Bako National Park is on the island of Borneo in a part of Malaysia called Sarawak. It was exactly what your image Borneo to be: Dense, full of flora and fauna and exciting.

Imagine a beautiful beach, white sands and blue water and now imagine a forest next to it. Bako National Park will surprise you at every turn. I have never enjoyed a National Park trek this much. We experienced Bako by Hiking through the carpet of roots in the dense forest.

Reaching Bako National Park

To reach Bako, we drove to a port which is 20 minutes from the main city of Kuching. This area is known to have a lot of crocodiles. There are multiple boards which talk about the crocodile’s favourite food; human meat. We rarely come across things that can happily eat humans and these are one of them. This river is infested with crocodiles. Don’t judge Bako by the state of the port. It’s underwhelming and unorganized.

Inside the forests of Bako National Park
Inside the forests of Bako National Park. Photo credits: Kitty Iyer

To preserve Bako National Park, the authority did not build a roadway to Bako and, hence, the only way to get there is by boat or by a really long trek. We had to get a permit, pay the entrance fee and hire a local guide. All within 15 minutes, we along with our guide took the boat in a muddy looking river which joined the ocean soon. The whole area is an ecological education centre for scientists from across the globe, due to the rich diversity of distinct flora and fauna.

Inside the forests of Bako National Park
Inside the forests of Bako National Park. Photo credits: Kitty Iyer
Limestone ‘Serpent Rock’

After 30 minutes on the boat, we started seeing stunning beaches on our right. Some of them rocky and some of them were clean and pristine with white sands and dense forest. After a short while, we reached what’s famously called the ‘Serpent Rock’ it was a limestone structure which looked like a cobra in the middle of the sea. It was so stunning!

Limestone serpent rock in the waters of Bako National Park
‘Serpent Rock’. Photo credits: Kitty Iyer

I have seen tall limestone structures in my life inside the ocean and it was nothing close to how stunning this looked. I have never seen a National Park which has such mind-blowing scenery and interesting landscape. I mean, imagine a beach, huge limestone rocks, coves, bays, AND rainforests. Isn’t it dream-like?

We stopped at a beach and jumped off our boats. It looked like one of those ‘deserted’ beaches, and our trek started from that beach.

A secluded beach in Bako National Park
Photo credits: Kitty Iyer
Trekking inside Bako National Park

The trek was arduous, from one gorgeous beach up and over a densely forested headland to another beach. We climbed slippery boulders, green mangrove and tree roots, and a platform made purely because of roots and saw trees that might be a cure for a deadly disease. We went in search of three kinds of monkeys that you can find here: The famous Proboscis monkey, the silver leaf monkey and Long Tailed Macaque.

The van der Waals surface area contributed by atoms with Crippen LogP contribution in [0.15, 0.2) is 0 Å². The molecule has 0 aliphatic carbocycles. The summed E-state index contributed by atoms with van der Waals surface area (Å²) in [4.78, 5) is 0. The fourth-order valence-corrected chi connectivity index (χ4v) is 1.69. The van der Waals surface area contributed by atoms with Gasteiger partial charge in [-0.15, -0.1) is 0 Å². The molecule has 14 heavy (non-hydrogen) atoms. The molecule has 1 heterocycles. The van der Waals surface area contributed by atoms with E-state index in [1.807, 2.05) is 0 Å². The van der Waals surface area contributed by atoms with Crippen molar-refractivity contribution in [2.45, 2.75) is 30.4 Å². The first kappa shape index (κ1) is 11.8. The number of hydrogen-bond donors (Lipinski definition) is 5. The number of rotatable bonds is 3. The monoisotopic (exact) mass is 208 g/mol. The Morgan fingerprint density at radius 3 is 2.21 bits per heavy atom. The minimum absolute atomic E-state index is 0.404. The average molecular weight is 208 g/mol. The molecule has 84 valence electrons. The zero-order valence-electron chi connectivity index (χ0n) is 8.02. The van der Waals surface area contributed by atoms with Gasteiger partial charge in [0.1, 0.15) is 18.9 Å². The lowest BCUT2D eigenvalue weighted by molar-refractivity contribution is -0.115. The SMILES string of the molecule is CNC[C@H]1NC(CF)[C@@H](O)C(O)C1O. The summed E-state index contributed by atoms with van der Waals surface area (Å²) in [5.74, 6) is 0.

The cute little macaque was spotted as soon as we started our trek! It was hanging out by the beach. The sounds of the jungle are surreal. You hear different species of birds and insects. It really is a beautiful experience to hike in this amazing jungle. As we were finishing our trail, we finally saw the silver leaf monkey and the proboscis monkey near another beach. They were chilling by the mangroves. There is a special joy in seeing a monkey which is endemic to that location! We were extremely thrilled!

A Silver Leaf Monkey sitting on a branch in Bako National Park
The Silver Leaf Monkey. Photo credits: Kitty Iyer
A Proboscis Monkey sitting on a branch in Bako National Park
The Proboscis Monkey. Photo credits: Kitty Iyer
A Proboscis Monkey walking on a branch in Bako National Park
The Proboscis Monkey. Photo credits: Kitty Iyer

Around the same place, our guide spotted what’s called the world most poisonous snake: The Bornean Green Viper. It was small and had a distinctive green coloured skin and had a triangular head. It did not move an inch when we were there and are known to be lazy and still until it needs to eat.

Borneon green keeled pit viper Bako National Park
Borneon green keeled pit viper. Photo credits: Kitty Iyer
How to reach Bako National Park?

Bako National Park port is 30-40 minute drive from the main city Kuching. To reach Bako National Park, one must take another boat from the port or go on a very long trek. Malindo Air has comfortable flights from Kuching to Kuala Lumpur.

Also read: Why is Kuching called the ‘City of Cats’

Can you stay inside Bako?

You can stay inside the Bako National Park. It is owned by the Sarawak Park authorities and has a series of huts you can hire. They have hostel accommodations inside. They even arrange for a super special night trek. This is supposed to be brilliant.

Entrance Fee

A chart from Sarawak tourism’s site which has information about the current entrance fee structure for Malaysians/ Non-Malaysians visiting Bako –


Description Age Rate (RM)

  • Malaysian: Children 6 – 17 3.00
  • Malaysian: Adult 18 – 59 10.00
  • Malaysian: Senior Citizen 60 and above 5.00
  • Malaysian: Disabled Person 6 and above 5.00


Description Age Rate (RM)

  • Non-Malaysian: Children 6 – 17 7.00
  • Non-Malaysian: Adult 18 – 59 20.00
  • Non-Malaysian: Senior citizen 60 and above 20.00
  • Non-Malaysian: Disabled Person 6 and above 10.00

If we compare rates of Bako national park to those on jungles in Africa or India, there is a HUGE difference. You can enjoy national parks, flora and fauna of Borneo at 1/100th the price. So, don’t wait – Visit Borneo NOW!

Also read: Sabah, a land akin to paradise in North Borneo.


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